Several years after she’d established her artist project, QRTR continued to work in film and television. While at Sundance on behalf of a documentary series to which she’d contributed work, she played a few demos for the series’ composer, Khari Mateen: “He was one of the first people I let listen to the songs I was working on, and he told me to reach out to a mastering engineer to wrap the songs up and release them as soon as possible.”
Although she was regularly producing and DJing events in Brooklyn through .WAVCAVE, she hadn’t yet committed her focus to her artist project outside of these events. “That extra motivation from Khari at Sundance was a huge step in getting me to finish those tracks and officially release them. Ryan Schwabe was the engineer Khari recommended I get in touch with, and we still work together on most of my releases to this day,” she said.
In 2017, QRTR self-released her debut EP, Absinthe Party. “Although I feel I’ve grown immensely as a producer since that first EP, I’m still really proud of my choice to experiment with different genres on that EP, because it really set the tone for the rest of my career up until now and allowed me so much flexibility as an artist to explore different ideas and sounds,” said QRTR. Inspired by Jacques Greene, Caribou, Daphni, Tokimonsta, and Aphex Twin, not to mention The Social Network‘s soundtrack, QRTR’s debut composition is filled with moving, electronica dance cuts tinged with the cinematic. A subsequent stream of original singles gave way to wide critical acclaim: the thumping “DRIVER”, introspective “I Gave Up” and “Forest Sprint,” and the textured “RUN OUT THE BACK”; these tracks were integral to the artistic development that precipitated QRTR’s debut LP, Drenched. Initially released in 2020 as a limited-edition cassette that immediately sold out, the eight-track project cemented QRTR as a heavyweight in the making within the East Coast’s dance scene.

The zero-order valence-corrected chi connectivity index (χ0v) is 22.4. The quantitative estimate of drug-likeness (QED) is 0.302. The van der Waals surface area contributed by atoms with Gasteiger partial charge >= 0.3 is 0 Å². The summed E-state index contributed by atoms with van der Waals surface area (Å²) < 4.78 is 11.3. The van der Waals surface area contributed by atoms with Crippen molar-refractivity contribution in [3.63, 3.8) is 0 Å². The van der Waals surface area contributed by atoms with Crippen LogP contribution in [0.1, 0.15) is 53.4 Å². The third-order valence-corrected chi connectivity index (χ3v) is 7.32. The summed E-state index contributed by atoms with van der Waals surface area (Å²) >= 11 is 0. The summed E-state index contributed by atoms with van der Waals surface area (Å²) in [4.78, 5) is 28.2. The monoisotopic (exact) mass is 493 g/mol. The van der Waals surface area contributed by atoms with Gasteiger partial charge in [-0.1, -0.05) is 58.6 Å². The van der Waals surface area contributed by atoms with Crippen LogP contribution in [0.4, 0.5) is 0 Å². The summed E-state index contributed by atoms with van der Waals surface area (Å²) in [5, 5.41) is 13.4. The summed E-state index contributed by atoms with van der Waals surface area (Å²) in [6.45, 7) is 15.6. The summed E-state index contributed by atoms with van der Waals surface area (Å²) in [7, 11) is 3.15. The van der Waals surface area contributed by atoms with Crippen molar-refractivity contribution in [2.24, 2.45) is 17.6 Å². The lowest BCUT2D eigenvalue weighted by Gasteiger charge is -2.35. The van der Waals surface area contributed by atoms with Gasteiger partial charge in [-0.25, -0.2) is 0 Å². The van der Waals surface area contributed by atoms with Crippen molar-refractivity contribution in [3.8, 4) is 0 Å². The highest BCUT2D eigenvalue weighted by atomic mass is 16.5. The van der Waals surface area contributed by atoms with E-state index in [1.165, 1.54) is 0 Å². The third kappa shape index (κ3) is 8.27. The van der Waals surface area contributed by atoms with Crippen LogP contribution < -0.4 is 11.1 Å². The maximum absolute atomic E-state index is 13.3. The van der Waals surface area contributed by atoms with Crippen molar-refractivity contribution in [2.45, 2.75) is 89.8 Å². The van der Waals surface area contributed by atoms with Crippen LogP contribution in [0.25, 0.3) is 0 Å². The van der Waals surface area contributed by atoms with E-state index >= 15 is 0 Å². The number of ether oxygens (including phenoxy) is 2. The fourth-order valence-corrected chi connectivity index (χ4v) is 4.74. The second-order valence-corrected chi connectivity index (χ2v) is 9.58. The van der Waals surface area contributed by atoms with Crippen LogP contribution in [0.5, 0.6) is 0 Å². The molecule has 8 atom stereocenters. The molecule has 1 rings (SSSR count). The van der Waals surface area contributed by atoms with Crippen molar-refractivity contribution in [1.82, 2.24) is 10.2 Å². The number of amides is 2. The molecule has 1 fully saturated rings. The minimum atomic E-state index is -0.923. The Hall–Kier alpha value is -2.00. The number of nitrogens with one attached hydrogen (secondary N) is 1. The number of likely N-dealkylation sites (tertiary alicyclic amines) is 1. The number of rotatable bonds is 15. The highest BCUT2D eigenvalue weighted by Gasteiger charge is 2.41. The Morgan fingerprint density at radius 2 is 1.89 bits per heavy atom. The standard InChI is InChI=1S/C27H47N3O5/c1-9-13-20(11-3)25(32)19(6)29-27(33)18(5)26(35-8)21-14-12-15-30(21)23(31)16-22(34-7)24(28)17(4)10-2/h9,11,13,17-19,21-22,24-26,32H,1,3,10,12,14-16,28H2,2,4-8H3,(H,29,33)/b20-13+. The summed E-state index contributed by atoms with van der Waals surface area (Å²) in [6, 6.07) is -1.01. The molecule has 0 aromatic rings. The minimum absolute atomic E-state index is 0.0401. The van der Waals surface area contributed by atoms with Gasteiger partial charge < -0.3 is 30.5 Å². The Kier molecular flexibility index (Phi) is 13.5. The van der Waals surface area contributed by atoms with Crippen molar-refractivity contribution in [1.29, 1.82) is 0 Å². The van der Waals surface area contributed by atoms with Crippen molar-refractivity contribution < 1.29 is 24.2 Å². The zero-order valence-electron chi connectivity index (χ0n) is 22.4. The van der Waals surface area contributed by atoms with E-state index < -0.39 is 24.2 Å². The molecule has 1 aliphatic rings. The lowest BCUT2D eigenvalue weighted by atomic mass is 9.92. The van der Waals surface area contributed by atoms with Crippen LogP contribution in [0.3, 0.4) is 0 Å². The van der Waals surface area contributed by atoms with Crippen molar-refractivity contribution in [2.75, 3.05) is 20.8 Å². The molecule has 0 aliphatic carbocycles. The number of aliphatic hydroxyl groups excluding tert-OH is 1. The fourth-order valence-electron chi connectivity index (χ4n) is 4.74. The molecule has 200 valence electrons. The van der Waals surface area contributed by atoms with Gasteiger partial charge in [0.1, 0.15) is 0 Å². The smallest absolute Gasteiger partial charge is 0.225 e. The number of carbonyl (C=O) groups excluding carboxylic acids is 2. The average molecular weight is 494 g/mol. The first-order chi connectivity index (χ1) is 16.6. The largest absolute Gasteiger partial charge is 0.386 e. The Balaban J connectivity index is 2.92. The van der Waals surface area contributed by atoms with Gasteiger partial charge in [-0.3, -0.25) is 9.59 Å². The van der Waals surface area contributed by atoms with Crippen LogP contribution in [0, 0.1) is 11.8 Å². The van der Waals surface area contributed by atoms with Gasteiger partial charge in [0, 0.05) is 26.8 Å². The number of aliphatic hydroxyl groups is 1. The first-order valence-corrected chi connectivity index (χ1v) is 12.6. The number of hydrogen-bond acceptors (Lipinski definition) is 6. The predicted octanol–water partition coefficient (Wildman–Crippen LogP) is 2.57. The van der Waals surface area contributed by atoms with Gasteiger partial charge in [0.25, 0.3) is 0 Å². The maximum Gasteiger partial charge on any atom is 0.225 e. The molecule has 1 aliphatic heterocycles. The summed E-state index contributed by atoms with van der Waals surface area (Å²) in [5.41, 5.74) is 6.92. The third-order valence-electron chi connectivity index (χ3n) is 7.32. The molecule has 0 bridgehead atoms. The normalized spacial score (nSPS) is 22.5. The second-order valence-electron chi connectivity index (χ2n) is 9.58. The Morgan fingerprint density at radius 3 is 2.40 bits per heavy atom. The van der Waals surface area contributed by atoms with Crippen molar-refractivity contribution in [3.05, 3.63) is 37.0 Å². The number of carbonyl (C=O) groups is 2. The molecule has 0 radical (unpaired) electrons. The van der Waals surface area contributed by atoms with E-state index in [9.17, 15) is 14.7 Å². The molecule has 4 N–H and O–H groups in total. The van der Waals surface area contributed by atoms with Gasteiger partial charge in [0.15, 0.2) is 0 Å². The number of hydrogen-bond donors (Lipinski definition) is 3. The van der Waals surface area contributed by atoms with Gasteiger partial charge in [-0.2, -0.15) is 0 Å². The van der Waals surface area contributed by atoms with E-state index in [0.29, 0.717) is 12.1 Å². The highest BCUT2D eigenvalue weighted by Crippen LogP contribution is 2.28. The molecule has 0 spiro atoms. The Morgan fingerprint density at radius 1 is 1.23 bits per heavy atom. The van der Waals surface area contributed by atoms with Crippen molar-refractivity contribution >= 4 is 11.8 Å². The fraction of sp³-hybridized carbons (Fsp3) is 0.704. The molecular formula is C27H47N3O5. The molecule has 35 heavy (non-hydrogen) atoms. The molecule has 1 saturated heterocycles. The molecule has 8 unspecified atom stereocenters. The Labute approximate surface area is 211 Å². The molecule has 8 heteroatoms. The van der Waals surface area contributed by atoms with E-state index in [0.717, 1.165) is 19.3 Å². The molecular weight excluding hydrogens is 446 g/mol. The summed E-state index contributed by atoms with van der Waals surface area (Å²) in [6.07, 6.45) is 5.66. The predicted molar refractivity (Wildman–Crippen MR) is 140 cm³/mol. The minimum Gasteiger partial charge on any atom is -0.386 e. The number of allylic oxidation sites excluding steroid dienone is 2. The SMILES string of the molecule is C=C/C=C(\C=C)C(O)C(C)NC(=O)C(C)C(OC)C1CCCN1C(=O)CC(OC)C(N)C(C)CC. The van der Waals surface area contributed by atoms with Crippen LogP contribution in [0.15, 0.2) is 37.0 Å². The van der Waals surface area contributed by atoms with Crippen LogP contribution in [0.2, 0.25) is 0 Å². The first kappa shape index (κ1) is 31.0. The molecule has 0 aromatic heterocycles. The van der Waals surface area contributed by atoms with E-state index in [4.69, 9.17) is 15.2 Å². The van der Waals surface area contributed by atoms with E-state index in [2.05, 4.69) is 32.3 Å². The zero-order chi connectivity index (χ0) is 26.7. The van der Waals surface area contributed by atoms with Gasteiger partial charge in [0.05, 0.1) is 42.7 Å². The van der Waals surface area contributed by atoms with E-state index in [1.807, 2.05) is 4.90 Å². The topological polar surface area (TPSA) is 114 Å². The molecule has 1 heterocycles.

For Drenched, the artist pulled sounds, textures, and imagery from experiences gathered on watery excursions and arduous treks through mountainous terrain on the islands she explored with her family in her youth. “My father was born in Puerto Rico and my mother was born and raised in Madeira, a Portuguese island off the coast of Morocco. Waves and dance music have a lot in common, the way they provide release through repetition. I spent a lot of time on both islands growing up, and I can’t help but find myself returning to the way the ocean makes me feel. Constantly trying to fold that sensation into my music—excitement, wonder, comfort, release,” shared QRTR.
Madeira is a mountainous island, she explained, lined with rocky beaches that run alongside its cliffs, and alluring seiche waves that beckon to islanders. Drenched is ultimately a reverence to QRTR’s love for tidal bores, sea swells, and the ocean’s harrowing depths. The homage takes shape in the form of a playful, sonically dense project that’s as immersive as it is danceable. “In Madeira, the people have an intimate relationship with the ocean, one of both respect and fear. The way we look toward its vastness and accept that we will never fully know what’s underneath… To be drenched, you must allow yourself to submerge completely, while being careful not to be consumed.”
Held in high regard by the who’s who of dance publications, QRTR’s second full-length composition infina ad nausea hears her elegantly demonstrate her prowess for sound design across tracks that feel uniquely expansive, euphoric, and at times, meditative. “The idea of ‘pushing boundaries’ is something constantly evolving in my mind. Contemplating what it means to elevate what I’ve already been doing is one of the most exciting parts of being an artist for me—forever chasing what that boundary is, in order to push it along,” she mused. “I think I’m making some of my best art yet, and that’s all I can ask for right now.”
Featured Image: Bren Haragan
Categories: Features, Music